[KS] DB of Korean Classics
cmuller-lst at jj.em-net.ne.jp
Thu Jan 19 22:16:10 EST 2012
On 01/20/2012 06:59 AM, Frank Hoffmann wrote:
> *1.* Protecting old texts without copyrights (from being downloaded,
> possible being republished elsewhere), THAT was really NOT the issue
> in the earlier emails. The protection issue we had there was about a
> website that has done something with such texts ... right? These
> texts do not just march all by themselves from various libraries and
> private collections to some server's data base? Those texts are
> originally not electronically searchable. Those texts could
> originally not be copied as 'text' but just be viewed on paper. The
> institute had someone type the texts of all those documents, then,
> over years, produced translations into modern Korean language as
> well (at least of the documents I saw), then created various other
> helpful tools--e.g. texts by year search. All that is a lot of work,
> even for one single document.
It is extremely rare, nowadays, to see someone point this sort of
thing out on a scholarly discussion list, and I applaud Frank for
doing so. This is timely, as the SOPA debate rages on both the web
and in printed media at the moment.
Based on my relatively long experience with Web publication, I have
to say that I tend to lean in the direction of those who would like
to enforce more stringent rules on Wikipedia, Google, YouTube, and
so forth regarding their responsibility for their content. For the
"end-users" (in this case "most scholars" the "99%") who simply want
access to as much data as possible, and want that data here and now,
without restrictions, it doesn't matter whose work is copied to what
site and made available for free. And it doesn't matter to
Wikipedia, Google, YouTube, and so forth where the data on their
site comes from or to whom it originally belonged. Or, as Frank
points out, who made the effort to collect, digitize, edit, and
publish the data on the web.
Since the arrival of Wikipedia, I have had continuous problems with
Wikipedia writers copying material from my online reference works
without citation. And when I have written to Wikipedia about it,
they treat me like an insect. They tell me:
(1) Under the third-party rule, Wikipedia has no legal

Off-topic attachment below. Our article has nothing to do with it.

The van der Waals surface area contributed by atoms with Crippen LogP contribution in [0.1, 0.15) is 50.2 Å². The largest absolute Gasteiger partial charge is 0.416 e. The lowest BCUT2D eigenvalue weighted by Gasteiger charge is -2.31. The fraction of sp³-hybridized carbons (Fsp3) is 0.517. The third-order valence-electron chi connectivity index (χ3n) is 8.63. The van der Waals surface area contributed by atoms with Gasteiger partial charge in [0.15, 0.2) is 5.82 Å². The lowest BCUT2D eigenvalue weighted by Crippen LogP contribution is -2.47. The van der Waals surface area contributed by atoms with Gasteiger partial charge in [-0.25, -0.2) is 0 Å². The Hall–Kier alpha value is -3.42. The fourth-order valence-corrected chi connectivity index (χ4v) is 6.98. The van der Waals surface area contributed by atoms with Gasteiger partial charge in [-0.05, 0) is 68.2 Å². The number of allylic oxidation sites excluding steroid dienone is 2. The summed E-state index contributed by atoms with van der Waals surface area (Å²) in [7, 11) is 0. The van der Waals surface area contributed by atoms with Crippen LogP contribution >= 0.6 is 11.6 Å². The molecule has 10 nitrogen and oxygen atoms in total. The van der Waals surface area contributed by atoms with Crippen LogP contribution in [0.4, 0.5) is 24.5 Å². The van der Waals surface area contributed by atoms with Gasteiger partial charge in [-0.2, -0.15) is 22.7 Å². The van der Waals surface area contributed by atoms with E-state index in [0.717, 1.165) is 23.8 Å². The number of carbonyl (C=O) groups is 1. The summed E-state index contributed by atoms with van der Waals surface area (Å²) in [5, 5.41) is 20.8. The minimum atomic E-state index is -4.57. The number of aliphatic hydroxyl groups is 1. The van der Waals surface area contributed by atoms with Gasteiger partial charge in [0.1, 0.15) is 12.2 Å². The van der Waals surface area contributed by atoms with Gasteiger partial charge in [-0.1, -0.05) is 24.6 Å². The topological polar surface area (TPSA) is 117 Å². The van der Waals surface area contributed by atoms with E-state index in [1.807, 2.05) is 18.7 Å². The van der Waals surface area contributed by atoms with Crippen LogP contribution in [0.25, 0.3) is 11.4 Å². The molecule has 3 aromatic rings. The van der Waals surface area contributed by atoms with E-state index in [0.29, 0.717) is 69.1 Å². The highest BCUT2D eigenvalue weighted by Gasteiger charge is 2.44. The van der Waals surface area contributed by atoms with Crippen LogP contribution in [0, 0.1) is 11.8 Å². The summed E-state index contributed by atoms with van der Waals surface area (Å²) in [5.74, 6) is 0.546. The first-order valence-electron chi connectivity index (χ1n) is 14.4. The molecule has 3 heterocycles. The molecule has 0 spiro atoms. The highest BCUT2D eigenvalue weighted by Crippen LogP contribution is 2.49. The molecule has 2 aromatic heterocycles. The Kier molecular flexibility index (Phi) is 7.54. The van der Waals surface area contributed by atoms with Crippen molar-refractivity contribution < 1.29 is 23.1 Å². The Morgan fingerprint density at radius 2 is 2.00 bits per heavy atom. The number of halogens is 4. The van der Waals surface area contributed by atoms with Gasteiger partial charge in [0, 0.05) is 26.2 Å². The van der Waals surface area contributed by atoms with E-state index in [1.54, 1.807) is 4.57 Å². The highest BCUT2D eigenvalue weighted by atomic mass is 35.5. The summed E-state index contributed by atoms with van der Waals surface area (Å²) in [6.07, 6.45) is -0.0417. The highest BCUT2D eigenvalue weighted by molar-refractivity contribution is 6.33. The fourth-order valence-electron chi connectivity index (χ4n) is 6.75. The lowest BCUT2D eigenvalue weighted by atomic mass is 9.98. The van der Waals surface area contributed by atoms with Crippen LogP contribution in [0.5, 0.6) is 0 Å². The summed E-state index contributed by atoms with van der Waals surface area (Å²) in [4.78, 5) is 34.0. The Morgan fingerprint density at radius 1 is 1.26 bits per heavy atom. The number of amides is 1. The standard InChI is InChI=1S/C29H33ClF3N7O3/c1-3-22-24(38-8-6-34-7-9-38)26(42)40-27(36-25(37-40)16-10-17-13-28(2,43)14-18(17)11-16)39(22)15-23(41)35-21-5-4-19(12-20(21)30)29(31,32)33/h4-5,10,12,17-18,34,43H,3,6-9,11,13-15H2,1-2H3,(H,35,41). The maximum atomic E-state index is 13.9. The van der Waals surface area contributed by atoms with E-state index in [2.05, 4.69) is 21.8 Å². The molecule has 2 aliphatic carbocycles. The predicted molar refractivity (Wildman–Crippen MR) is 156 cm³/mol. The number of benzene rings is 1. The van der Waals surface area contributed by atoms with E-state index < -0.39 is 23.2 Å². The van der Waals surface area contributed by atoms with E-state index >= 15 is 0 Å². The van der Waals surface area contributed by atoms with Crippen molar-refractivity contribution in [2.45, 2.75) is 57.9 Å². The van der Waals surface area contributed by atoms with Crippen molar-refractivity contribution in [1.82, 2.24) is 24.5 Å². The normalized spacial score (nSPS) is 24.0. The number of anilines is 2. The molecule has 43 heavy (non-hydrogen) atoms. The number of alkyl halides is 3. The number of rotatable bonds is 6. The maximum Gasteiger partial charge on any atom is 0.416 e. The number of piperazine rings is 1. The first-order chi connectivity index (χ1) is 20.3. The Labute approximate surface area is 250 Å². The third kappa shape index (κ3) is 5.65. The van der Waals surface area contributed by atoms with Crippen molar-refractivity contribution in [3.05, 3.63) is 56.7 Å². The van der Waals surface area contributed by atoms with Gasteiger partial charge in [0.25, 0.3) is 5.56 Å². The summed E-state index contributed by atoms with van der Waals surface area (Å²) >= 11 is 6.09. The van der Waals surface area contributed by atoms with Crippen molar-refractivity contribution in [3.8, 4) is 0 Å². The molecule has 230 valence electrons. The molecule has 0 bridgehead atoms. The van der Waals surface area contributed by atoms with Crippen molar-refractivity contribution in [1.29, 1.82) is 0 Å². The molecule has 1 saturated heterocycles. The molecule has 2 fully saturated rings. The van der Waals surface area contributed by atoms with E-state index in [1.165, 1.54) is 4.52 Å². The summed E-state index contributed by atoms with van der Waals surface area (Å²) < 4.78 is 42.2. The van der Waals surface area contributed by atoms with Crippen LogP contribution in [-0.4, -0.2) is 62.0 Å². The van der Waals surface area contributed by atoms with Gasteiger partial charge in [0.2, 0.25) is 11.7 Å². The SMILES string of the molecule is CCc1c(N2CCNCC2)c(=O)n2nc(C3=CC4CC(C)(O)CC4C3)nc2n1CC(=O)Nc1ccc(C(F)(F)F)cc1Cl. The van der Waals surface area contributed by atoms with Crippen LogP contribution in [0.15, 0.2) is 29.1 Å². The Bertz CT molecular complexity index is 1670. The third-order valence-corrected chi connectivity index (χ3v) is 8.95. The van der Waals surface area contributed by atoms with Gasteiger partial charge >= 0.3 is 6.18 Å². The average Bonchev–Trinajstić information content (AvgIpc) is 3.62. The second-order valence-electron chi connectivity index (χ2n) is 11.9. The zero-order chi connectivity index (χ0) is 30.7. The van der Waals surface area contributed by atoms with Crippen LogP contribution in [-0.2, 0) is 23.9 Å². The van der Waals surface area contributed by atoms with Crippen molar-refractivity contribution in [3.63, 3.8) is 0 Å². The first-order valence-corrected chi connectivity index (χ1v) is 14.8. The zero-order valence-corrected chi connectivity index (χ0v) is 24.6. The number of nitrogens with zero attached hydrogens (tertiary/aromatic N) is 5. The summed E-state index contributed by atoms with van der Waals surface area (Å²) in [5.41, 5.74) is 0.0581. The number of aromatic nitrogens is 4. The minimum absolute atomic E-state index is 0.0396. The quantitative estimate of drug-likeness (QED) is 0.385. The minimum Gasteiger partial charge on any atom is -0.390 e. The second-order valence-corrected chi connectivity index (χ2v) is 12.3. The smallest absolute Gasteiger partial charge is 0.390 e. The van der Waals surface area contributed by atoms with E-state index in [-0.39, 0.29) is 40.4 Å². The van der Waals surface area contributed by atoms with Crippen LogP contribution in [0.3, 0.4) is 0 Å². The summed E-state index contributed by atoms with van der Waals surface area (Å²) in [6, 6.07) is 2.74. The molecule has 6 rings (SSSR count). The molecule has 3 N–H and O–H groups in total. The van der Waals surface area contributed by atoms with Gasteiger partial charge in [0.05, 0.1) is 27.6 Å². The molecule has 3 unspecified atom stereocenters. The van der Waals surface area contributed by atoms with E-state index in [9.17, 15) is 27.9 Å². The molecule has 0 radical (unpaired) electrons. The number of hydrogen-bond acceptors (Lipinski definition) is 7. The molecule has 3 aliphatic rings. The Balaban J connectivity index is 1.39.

responsibility for anything copied to its pages.
(2) It is up to me to track down the guilty parties and that I am
obliged to enter into discussions with the editors of the Wikipedia
pages in question (who are mostly anonymous) about the infraction.
But as a busy scholar, I certainly cannot take the time and energy
to do this. And the government will not put pressure on them to take
responsibility, so have no recourse but to surrender.
And then there is the matter of the PDFs of my books that are
distributed all over the web before my publisher has sold ten copies
of the book. And quite often, I find that such PDFs are being
distributed by my own colleagues.
Well, many of my colleagues will tell me "too bad, that's the way it
has to be with the new web."
But I say: It can't work in the long run. It's not sustainable. We
can't say that people who make the effort to create written works,
to edit them, produce them, and distribute them have no right to
make money at it. If we do operate on based on such a principle, we
will eventually put ourselves, our publishers, our editors, all out
Returning to the web site issue. People are continuously trying to
download my entire site. Not only do I dislike the idea that people
think they have right to download my life's work in a minute; site
downloading software often works imperfectly, going into endless
looping sequences that fire several times a second, which end up
preventing access by honest users. Thus, my Webmaster and I do our
best to put mechanisms into place to block the usage of such
programs, and to identify and blacklist those who run such programs.
It's still the Wild West, but it has to change. The current model is
A. Charles Muller
University of Tokyo
Graduate School of Humanities and Sociology, Faculty of Letters
Center for Evolving Humanities
7-3-1 Hongō, Bunkyō-ku
Tokyo 113-8654, Japan
Web Site: Resources for East Asian Language and Thought
Mobile Phone: 090-9310-1787
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